There are blogs that deal with issues. Special interest web sites which talk about current events, news, politics, religion, the power structure, education. Some are all about history or literature. Or talk only about movies. They have their audiences, people who are interested in the things these bloggers write about. Me and many of you reading this have special interests too, but mostly, we are interested in life.

That’s what we write about it. Sometimes, it’s a story with a beginning, middle, and end. Nice and tidy. As often as not, it’s a memory, a string of thoughts wrapped around something that happened. A wish, a wisp, a wistful moment. And strangely, other people enjoy reading it. Go figure, right?

Categories: #Blogging, #Writing

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21 replies

  1. This is my way of doing it- just throw it out there, hope for the best. Depending on what I’m doing, like say music, I am a little more precise. Blogging is really just me thinking aloud. It’s actually really soothing sometimes.


  2. I think you are on to something. The same type of thing happens to me. If I write something to which most people can relate, then there are more hits.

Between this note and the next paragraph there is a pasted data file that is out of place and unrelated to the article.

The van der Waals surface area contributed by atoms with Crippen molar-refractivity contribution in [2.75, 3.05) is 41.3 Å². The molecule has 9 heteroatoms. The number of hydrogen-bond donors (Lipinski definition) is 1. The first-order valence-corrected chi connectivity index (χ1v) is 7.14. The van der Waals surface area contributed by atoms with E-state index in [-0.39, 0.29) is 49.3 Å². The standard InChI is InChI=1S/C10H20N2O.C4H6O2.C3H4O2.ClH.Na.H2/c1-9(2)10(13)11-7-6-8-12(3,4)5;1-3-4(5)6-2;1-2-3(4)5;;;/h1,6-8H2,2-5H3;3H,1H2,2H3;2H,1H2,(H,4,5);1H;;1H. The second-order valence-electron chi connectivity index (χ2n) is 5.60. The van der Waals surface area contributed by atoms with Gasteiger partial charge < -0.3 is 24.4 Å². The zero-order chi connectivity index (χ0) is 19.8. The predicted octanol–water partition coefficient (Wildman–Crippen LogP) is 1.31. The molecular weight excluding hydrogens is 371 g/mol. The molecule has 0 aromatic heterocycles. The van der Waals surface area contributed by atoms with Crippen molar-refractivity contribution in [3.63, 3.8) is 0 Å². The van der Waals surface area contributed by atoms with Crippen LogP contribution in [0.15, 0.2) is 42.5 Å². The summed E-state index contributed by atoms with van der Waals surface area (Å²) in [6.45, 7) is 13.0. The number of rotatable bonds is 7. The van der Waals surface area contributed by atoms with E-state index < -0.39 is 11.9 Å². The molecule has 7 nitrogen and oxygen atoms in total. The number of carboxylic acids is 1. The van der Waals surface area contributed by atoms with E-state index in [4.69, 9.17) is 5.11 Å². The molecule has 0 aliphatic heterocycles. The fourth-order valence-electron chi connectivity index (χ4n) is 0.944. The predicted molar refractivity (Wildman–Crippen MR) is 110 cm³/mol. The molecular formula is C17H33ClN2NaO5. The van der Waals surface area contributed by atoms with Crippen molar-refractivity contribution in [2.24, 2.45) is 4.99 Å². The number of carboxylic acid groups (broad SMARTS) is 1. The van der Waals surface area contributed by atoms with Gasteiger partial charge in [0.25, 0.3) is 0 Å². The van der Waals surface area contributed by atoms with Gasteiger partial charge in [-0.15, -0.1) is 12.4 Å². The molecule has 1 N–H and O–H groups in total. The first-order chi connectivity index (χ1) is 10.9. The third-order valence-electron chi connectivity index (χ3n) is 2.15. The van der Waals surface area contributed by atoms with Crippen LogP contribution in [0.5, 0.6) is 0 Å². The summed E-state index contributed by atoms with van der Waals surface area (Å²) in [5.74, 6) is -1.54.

3. I think you’re right. I tend to do the same thing, i.e. blog about whatever comes into my head. I find that those are the best blogs, as they get me thinking about things.

    I have however separated my activity into several blogs. The principle is that I don’t want to annoy readers who are interested in my Product Reviews with blog postings about Local Politics. I’ve linked all the blogs together via feeds in the sidebar, so people can follow whatever topic in my portfolio interest them and click-thru to the others if they want to.


  4. I love the flexibility of blogging. Inspiration is a funny thing and I agree it comes from everywhere. It not the subject but the connection that matters.


    • Everything is potential material for me to write about. Literally everything. What I see, hear, dream. What annoys me, inspires me, bores me, enlightens me. But then again, I really like to write … that probably helps.


  5. I follow fellow bloggers because I like what they do… they are funny, informative, create beauty or have a way with words or images that simply appeals… for that elusive, unknown reason…
    You’re right, though, the ones that make me come back are the ones I have a ‘fellow feeling’ with when I read.

    Liked by 1 person

  6. A good reason to read, but to follow?


  7. Hey Marilyn, thanks for the shout-out. I’m glad that my demo gone bad inspired you to write this post, which is clearly a very good one. I’m glad no one ever asks me about my writing process. Like you, I’d probably get a deer in the headlights look in my eye and say something profoundly unprofound. Something like, “Writing process? Writing process? Whatcha talkin’ ’bout Willis?”